In 2017, the FTC and DOJ submitted a position paper to the Organization for Economic Co‑operation and Development, explaining that "if competing firms each entered into separate agreements with a single firm (for instance a platform) to use a particular pricing algorithm, and the evidence showed they did so with the common understanding that all of the other competitors would use the identical algorithm, that evidence could be used to prove an agreement among the competitors that violates U.S. antitrust law."10

Consistent with this policy statement, in November 2023, DOJ submitted a Statement of Interest in a private class action asserting that because "competitors' joint use of common algorithms can remove independent decision making" ... "[a]lgorithmic price fixing must therefore be subject to the same condemnation as other price-fixing schemes."11 In DOJ's view, price fixing through joint use of a software algorithm is the same as "sharing information through email, fax machine or face-to-face conversation."

More recently, in March 2024, DOJ and FTC submitted Statements of Interest in two private class actions alleging algorithmic price fixing by competitors in the business of renting apartments and hotel rooms. The antitrust agencies contend that "joint delegation of pricing recommendations to a common algorithm ... alter[s] the starting point of prices" and that "such agreements among competitors are analogous to agreements to fix list prices—distorting the competitive pricing process that the per se rule protects."12

The concerns highlighted by DOJ, FTC, the NYT article and Senator Klobuchar are already playing out in federal antitrust litigation against MultiPlan. Specifically, in August 2023, a large hospital network sued Multiplan for price fixing, and in April and May 2024, two antitrust class actions were filed against Multiplan and numerous insurers alleging the operation of a price‑fixing cartel and monopolization of the market for commercial health insurance repricing.13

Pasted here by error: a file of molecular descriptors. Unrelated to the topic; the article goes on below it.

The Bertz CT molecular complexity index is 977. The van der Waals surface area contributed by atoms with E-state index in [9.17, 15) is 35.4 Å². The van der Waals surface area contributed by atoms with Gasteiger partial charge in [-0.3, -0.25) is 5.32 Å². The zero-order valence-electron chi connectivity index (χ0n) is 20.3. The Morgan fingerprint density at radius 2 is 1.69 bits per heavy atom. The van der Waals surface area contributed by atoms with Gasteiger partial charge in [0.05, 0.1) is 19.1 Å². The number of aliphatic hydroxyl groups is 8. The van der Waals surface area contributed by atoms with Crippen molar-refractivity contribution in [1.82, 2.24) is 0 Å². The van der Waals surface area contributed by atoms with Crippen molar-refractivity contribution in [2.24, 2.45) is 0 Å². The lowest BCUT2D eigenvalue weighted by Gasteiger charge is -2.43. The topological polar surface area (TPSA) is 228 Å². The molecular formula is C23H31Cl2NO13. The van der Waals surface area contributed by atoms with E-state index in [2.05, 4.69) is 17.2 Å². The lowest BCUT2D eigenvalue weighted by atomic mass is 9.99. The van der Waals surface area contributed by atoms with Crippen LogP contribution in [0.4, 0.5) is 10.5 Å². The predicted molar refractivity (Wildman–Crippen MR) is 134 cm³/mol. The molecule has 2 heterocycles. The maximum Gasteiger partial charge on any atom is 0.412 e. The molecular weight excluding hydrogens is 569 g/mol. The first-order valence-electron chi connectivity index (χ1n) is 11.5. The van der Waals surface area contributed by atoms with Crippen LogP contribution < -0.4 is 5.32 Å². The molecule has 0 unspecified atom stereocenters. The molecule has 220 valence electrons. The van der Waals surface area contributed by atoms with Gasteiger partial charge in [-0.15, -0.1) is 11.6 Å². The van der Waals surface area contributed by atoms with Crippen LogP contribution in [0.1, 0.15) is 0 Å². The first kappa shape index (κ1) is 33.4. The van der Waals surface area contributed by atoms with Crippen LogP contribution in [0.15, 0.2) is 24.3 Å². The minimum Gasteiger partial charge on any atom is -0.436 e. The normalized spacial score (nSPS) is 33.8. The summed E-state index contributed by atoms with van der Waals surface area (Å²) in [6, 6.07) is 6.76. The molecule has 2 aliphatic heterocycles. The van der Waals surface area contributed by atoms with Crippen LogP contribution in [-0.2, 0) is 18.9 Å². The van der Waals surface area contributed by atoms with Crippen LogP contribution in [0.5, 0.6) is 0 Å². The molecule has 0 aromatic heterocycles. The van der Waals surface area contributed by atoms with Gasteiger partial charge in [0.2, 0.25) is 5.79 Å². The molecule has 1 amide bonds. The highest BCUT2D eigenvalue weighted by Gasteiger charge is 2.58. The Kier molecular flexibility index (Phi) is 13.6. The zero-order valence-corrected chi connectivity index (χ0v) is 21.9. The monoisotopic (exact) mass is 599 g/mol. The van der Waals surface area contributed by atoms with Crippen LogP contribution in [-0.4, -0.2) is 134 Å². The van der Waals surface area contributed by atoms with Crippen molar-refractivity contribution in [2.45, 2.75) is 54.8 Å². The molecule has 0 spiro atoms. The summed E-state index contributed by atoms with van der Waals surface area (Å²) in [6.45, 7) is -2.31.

Also, in response to the NYT report, the American Hospital Association urged the U.S. Department of Labor to investigate MultiPlan and "hold companies like MultiPlan and its corporate commercial insurer partners to account for these unconscionable practices, distorted incentives, potential violations of ERISA, and ultimately, harms to American patients and employees."14

While the opaque nature of AI processes makes it challenging for antitrust enforcers to prove a computer program (which cannot testify) engaged in price fixing, FTC and DOJ believe that human competitors who agree to use the same AI-powered solution to set prices may improperly collude in violation of the antitrust laws. Moreover, even if the conduct does not violate the antitrust laws, it may be actionable under state unfair competition laws.

Takeaways for Health Care Industry Participants

It is crucial that, as the health care industry increasingly embraces artificial intelligence to make operating health care businesses more efficient, providers, payers and others must carefully consider whether reliance on AI systems for core functions like pricing, billing and paying claims creates a risk of liability under existing legal schemes such as antitrust and unfair competition laws. This analysis is just one aspect of the overall governance program that health care entities should implement as their use of AI, either internally or through vendors, continues to ramp-up. For more information about AI governance or to consult with experts regarding the risk of liability for the use of AI in health care settings, please contact the authors of this report.

The authors of this article are not involved in the disputes described in the NYT article and the Klobuchar letter, and it may well be that the conduct described is not in violation of the law. In addition, as the NYT article notes, the health plans and TPAs contend that they used algorithmic pricing to help them respond to alleged price gouging by private equity-backed medical practices and health facilities.